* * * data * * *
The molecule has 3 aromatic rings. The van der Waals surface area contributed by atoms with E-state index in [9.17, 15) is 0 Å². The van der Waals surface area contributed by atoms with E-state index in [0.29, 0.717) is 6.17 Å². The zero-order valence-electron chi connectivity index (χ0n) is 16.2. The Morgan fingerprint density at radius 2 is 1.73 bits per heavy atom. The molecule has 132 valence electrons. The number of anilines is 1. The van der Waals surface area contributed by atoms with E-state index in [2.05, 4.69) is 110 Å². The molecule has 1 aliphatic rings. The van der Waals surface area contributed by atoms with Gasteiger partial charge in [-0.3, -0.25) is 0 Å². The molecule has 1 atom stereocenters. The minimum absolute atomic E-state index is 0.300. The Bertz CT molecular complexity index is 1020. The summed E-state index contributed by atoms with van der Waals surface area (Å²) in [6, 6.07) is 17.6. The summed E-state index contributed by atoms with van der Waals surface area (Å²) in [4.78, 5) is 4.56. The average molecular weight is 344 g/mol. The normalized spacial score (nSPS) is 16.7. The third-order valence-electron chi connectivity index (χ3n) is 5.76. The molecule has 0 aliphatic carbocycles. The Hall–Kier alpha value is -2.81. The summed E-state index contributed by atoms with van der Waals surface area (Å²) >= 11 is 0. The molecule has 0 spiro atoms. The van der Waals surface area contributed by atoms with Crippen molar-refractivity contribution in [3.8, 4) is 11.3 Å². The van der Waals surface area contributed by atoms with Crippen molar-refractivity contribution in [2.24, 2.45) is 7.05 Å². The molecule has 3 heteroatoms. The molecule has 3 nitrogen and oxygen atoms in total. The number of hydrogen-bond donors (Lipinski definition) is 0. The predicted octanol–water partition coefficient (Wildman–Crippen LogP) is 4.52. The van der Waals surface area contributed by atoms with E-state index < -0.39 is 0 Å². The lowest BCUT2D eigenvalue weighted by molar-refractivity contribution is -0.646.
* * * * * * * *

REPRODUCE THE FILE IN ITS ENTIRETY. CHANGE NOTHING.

The molecule has 3 aromatic rings. The van der Waals surface area contributed by atoms with E-state index in [9.17, 15) is 0 Å². The van der Waals surface area contributed by atoms with E-state index in [0.29, 0.717) is 6.17 Å². The zero-order valence-electron chi connectivity index (χ0n) is 16.2. The Morgan fingerprint density at radius 2 is 1.73 bits per heavy atom. The molecule has 132 valence electrons. The number of anilines is 1. The van der Waals surface area contributed by atoms with E-state index in [2.05, 4.69) is 110 Å². The molecule has 1 aliphatic rings. The van der Waals surface area contributed by atoms with Gasteiger partial charge in [-0.3, -0.25) is 0 Å². The molecule has 1 atom stereocenters. The minimum absolute atomic E-state index is 0.300. The Bertz CT molecular complexity index is 1020. The summed E-state index contributed by atoms with van der Waals surface area (Å²) in [6, 6.07) is 17.6. The summed E-state index contributed by atoms with van der Waals surface area (Å²) in [4.78, 5) is 4.56. The average molecular weight is 344 g/mol. The normalized spacial score (nSPS) is 16.7. The third-order valence-electron chi connectivity index (χ3n) is 5.76. The molecule has 0 aliphatic carbocycles. The Hall–Kier alpha value is -2.81. The summed E-state index contributed by atoms with van der Waals surface area (Å²) >= 11 is 0. The molecule has 0 spiro atoms. The van der Waals surface area contributed by atoms with Crippen molar-refractivity contribution in [3.8, 4) is 11.3 Å². The van der Waals surface area contributed by atoms with Crippen molar-refractivity contribution in [2.24, 2.45) is 7.05 Å². The molecule has 3 heteroatoms. The molecule has 3 nitrogen and oxygen atoms in total. The number of hydrogen-bond donors (Lipinski definition) is 0. The predicted octanol–water partition coefficient (Wildman–Crippen LogP) is 4.52. The van der Waals surface area contributed by atoms with E-state index < -0.39 is 0 Å². The lowest BCUT2D eigenvalue weighted by molar-refractivity contribution is -0.646.